But I think one of the things that I’m changing in my own thinking is I just think people – myself included – it’s so easy to latch on to a formula. You know, you do these things and you’ll be great. You’ll be safe and you’ll be protected and you’ll be whatever.

And I just don’t think that’s the way life works. I don’t think that’s the way the life of faith works. And so when we try to overly control our own lives or overly control other people’s lives, I think we end up harming people. And I’m – I think that that’s part of the problem with my book.

It was interesting listening to discussions of both Moira Weigel’s book Labor of Love: The Invention of Dating and Joshua Harris’ book I Kissed Dating Goodbye: A New Attitude Toward Romance and Relationships around the same time. Their perspectives come from such vastly different vantage points, and yet both are critiquing the contemporary dating scene and discussing the idea of courtship. It seems that in the end, when it comes to dating today, men and women need to be upfront about their expectations and desires. Maybe this will scare some people off, but maybe it’s better to know that upfront anyway. Maybe there’s no formula for how relationships work. Maybe each person and each couple has to actually communicate and find out what works best for them.

Citrus Coconut Drink Two Ways: Virgin and with Malibu

16 Aug

Yamas

My alumnae book club was coming over the other day to talk about Moira Weigel‘s Labor of Love: The Invention of Dating, and my apartment was as hot as a sweatbox. I decided to whip up a variation of Kellie Van’s Le Zoe Musing’s Citrus Coconut Soda, which I’d found on Pinterest, to keep everyone cool and refreshed. It looked so pretty and sounded so tasty! There are quite a number of women in the book club who are pregnant or who just had children or who don’t drink, so I thought it would be better than offering soda or regular H2O. Plus, it occurred to me I could alter the recipe for version with alcohol in it for those who wanted a stronger drink.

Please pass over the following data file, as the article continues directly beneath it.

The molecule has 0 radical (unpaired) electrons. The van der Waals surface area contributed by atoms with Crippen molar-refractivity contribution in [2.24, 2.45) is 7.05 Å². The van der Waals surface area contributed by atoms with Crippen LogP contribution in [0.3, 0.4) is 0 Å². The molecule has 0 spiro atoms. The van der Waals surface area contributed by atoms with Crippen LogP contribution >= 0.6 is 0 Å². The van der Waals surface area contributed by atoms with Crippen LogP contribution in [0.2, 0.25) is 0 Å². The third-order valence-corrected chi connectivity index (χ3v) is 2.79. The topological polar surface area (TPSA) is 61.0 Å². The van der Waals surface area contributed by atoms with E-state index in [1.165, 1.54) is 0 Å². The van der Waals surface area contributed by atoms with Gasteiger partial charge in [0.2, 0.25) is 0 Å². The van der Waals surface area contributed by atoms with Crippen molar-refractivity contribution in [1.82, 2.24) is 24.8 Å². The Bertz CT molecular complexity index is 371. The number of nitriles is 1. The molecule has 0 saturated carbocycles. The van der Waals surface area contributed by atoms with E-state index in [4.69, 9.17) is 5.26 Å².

A note on the coconut soda

Now, here’s where things got a little interesting. I had never heard of coconut soda, and the Le Zoe Musing recipe didn’t specify a brand or where to find it. I went to Whole Foods and considered purchasing coconut water and lime seltzer. If you can’t find coconut soda, I think that would be a great solution. Lo and behold, though, I discovered that LaCroix makes coconut soda!

I first tried LaCroix when I visited my friends in DC last summer. It’s so delightfully summery with its sparkling bubbles. It’s all natural and comes in a variety of traditional and unique flavors like peach pear and melon pomelo (cantaloupe + grapefruit). It’s also inexpensive so great to keep stocked in the fridge for whenever guests pop by. No, this is not a sponsored post. I just am excited by this new discovery!

 

Virgin Citrus Coconut Soda

  1. Wash various citrus fruits. The Le Zoe Musing recipe called for grapefruit, orange, lemon, and lime. I love grapefruit but I was worried it wouldn’t fit too easily in the cups I own, so I just used orange, lemon, and lime.
  2. Slice the citrus into circles. The Leo Zoe Musing recipe put all the ingredients in a pitcher. I think this is a great way to allow the flavors to really permeate the drink. However, I was worried that the drink would lose its bubbles so I put the citrus on a plate and made each drink individually. When you’re ready to make the drink, place the citrus into the cups. I suggest one of each citrus circle. This is important to do first so that there’s less splashing and less mess.
  3.  Pour the coconut soda over the citrus slices in the cup.
  4. Feel free to muddle a bit or serve without muddling the citrus. Yamas! (That’s Greek for “To your health!”)

 

Malibu Citrus Soda

  1. Follow steps 1 through 3.
  2. Add a dash of splash of Malibu Rum. My proportions were about 1/4 Malibu and 1/4 coconut soda.
  3. Cheers! Yamas!

 

The beverages were a hit!

CitrusCoconutSoda

 

August and Everything After

10 Aug

CountingCrowsAugustandEverythingAfter

It’s August. How did that happen? This summer seems to have flown by. What do I have to show for it? A faded sunburn. An outdoor theatre experience. A few trips out to the boroughs, where it’s much more pleasant to dine al fresco. A writing intensive that resulted in a couple more chapters of my memoir written. But have I lived a life worthy of a new memoir?